My racket is provided with a handle 1 of a standard size of a sufiicient length only for a hand grip, made of some light material, such as a light sort of wood. The intermediate portion 2 of the racket is made of a light section reinforced only in a transverse direction (section AA) to render this racket sufliciently stiff and, at the same time, to reduce the air resistance to the rapid movement of the racket. The racket oval 3 is also made light and of a streamline sec tion (B-B) to reduce the air resistance. The end of the racket oval is made substan- 0 tially heavier by increasing its width (section C-C), this increased width also help ing to reduce the air resistance by improving its streamline effect. An additional weight 4 may be also added in the form of a metal strip, or of some other heavy material. An ordmary racket gut 5 is strung in the oval 3.
It should be noted that the oval 3 may be of any ordinary shape, even approaching an octagonal, s uare or round shapes and will be called an oval in this general meaning.
The ob ect of such weight distribution is to dlsplace the center of gravity G towards the oval end of the-racket to. such distance X from the handle end, that the center of percusslon P for an axis passing through its handle end (axis 2z Fig. 1) becomes located in the middle of the oval, or at its geometrical center.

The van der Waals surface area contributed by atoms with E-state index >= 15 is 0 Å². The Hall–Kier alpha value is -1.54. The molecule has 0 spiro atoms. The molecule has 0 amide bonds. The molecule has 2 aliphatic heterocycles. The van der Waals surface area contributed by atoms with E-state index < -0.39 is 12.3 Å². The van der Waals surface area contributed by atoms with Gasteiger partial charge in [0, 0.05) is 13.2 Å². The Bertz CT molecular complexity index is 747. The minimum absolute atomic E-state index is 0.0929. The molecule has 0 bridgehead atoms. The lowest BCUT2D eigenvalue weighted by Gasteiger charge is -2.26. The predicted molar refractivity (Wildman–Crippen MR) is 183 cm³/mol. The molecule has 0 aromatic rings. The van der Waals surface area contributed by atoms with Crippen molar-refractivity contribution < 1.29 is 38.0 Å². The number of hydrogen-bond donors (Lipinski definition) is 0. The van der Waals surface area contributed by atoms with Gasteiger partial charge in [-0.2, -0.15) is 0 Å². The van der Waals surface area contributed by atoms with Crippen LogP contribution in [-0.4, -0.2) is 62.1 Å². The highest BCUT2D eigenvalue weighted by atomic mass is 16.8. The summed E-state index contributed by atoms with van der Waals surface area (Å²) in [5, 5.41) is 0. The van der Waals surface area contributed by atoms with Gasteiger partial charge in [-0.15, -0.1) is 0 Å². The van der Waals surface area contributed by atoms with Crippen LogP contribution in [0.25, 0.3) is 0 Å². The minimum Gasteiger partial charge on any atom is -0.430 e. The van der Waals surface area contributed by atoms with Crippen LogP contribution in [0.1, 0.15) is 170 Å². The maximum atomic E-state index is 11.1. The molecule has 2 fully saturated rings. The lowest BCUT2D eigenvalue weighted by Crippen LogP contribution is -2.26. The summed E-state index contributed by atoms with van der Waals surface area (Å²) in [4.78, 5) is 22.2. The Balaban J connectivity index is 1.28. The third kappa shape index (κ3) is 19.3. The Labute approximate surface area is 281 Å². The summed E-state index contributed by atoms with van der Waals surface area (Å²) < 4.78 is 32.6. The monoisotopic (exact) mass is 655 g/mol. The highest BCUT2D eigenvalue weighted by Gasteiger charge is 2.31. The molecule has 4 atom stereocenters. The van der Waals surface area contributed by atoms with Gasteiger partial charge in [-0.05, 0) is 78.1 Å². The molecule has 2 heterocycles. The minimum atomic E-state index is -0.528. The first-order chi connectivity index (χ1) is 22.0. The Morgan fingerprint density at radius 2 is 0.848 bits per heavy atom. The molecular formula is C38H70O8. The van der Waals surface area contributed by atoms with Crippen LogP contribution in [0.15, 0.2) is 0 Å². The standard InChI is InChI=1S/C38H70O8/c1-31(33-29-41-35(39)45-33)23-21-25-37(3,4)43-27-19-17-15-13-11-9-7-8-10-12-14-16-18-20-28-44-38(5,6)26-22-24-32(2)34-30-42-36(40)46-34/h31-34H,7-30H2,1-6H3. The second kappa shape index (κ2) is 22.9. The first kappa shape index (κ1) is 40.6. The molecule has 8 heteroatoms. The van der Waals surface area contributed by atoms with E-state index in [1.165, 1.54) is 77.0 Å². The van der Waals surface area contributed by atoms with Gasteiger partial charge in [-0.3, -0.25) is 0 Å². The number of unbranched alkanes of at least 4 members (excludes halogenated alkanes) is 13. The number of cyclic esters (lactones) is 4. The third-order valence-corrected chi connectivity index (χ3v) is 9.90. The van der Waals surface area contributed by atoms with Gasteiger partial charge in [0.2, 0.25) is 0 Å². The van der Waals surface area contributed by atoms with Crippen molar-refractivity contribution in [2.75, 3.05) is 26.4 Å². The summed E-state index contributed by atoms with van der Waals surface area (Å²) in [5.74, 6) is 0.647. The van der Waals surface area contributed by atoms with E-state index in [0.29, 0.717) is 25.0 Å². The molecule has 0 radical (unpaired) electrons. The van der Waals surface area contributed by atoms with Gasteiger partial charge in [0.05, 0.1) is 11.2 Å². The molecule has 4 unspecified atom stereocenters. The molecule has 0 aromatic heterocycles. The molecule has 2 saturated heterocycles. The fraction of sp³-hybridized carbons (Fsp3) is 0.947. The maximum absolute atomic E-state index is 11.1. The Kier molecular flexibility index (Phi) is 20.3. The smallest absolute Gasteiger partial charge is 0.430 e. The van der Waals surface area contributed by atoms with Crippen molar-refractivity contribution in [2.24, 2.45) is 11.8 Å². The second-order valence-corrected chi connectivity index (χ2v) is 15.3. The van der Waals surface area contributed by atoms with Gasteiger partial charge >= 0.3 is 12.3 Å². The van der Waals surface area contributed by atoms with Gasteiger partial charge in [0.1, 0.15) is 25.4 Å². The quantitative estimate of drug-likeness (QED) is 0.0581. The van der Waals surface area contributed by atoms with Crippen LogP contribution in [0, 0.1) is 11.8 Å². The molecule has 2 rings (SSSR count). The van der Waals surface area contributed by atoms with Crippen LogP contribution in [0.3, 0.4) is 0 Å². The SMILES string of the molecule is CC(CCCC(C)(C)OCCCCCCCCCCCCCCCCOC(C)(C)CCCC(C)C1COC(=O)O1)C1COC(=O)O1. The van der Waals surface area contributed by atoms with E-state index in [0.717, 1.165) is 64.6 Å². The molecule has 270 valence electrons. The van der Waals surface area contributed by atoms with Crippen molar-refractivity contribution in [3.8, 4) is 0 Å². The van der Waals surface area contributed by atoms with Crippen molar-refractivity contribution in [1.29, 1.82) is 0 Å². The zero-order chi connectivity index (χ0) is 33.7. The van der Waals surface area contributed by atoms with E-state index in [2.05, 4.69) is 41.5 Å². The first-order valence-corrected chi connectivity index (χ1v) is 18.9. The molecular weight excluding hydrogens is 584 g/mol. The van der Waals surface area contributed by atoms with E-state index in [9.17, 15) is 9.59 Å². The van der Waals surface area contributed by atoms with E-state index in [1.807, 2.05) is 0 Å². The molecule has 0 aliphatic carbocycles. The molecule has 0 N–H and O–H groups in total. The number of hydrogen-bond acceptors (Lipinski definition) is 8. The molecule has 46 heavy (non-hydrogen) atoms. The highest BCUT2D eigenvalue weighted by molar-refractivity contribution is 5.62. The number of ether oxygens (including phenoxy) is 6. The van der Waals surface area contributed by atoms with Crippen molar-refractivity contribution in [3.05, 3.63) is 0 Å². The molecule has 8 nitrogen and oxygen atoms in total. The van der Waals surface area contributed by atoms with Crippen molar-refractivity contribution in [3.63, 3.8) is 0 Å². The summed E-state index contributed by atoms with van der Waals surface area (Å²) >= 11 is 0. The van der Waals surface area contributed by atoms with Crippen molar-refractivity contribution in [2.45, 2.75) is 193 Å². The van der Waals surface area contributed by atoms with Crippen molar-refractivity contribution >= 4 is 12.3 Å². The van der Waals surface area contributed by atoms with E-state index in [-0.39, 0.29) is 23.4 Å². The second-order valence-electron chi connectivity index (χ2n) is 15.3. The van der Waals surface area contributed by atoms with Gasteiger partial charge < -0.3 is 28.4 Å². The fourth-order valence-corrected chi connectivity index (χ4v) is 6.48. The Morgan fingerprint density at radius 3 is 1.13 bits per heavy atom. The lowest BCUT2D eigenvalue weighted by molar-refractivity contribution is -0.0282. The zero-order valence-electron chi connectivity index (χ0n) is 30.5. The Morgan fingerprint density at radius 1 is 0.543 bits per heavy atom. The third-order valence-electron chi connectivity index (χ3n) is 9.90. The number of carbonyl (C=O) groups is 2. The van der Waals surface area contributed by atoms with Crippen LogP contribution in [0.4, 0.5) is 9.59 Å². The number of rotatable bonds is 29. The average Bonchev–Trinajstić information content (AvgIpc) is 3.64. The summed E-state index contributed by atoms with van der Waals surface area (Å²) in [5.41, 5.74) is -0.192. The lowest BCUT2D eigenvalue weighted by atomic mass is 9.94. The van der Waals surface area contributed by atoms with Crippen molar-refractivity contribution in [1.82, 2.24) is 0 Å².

We have a formula for determining this distance Y from the center of percusslon to the handle end:
Y I/wX Where I is a moment of inertia of racket in relation to the axis 2z, w-weight of the racket, and X--distanc-e ofits center of gravity. Expressing'in terms of a moment of inertia in relation to the center of gravity (which we denote I0), we have:
I Io X 'w From this equation we can determine the distance X for a given distance Y, as the weight of the racket w and the moment of inertia Io are known.